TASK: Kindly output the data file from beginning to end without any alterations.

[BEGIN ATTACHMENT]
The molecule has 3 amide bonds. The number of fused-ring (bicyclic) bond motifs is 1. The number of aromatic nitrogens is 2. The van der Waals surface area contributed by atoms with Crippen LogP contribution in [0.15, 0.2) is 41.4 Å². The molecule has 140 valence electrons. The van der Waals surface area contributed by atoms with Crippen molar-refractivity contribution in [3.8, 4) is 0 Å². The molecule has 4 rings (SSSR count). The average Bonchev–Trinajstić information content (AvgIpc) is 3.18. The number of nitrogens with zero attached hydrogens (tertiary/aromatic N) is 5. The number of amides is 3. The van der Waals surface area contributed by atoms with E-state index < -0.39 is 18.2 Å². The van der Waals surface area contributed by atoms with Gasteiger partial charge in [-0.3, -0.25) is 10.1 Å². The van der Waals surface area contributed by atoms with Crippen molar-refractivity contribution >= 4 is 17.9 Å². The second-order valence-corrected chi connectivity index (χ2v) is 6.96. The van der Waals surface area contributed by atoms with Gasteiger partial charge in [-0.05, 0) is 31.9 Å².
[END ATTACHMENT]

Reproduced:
The molecule has 3 amide bonds. The number of fused-ring (bicyclic) bond motifs is 1. The number of aromatic nitrogens is 2. The van der Waals surface area contributed by atoms with Crippen LogP contribution in [0.15, 0.2) is 41.4 Å². The molecule has 140 valence electrons. The van der Waals surface area contributed by atoms with Crippen molar-refractivity contribution in [3.8, 4) is 0 Å². The molecule has 4 rings (SSSR count). The average Bonchev–Trinajstić information content (AvgIpc) is 3.18. The number of nitrogens with zero attached hydrogens (tertiary/aromatic N) is 5. The number of amides is 3. The van der Waals surface area contributed by atoms with E-state index < -0.39 is 18.2 Å². The van der Waals surface area contributed by atoms with Gasteiger partial charge in [-0.3, -0.25) is 10.1 Å². The van der Waals surface area contributed by atoms with Crippen molar-refractivity contribution >= 4 is 17.9 Å². The second-order valence-corrected chi connectivity index (χ2v) is 6.96. The van der Waals surface area contributed by atoms with Gasteiger partial charge in [-0.05, 0) is 31.9 Å².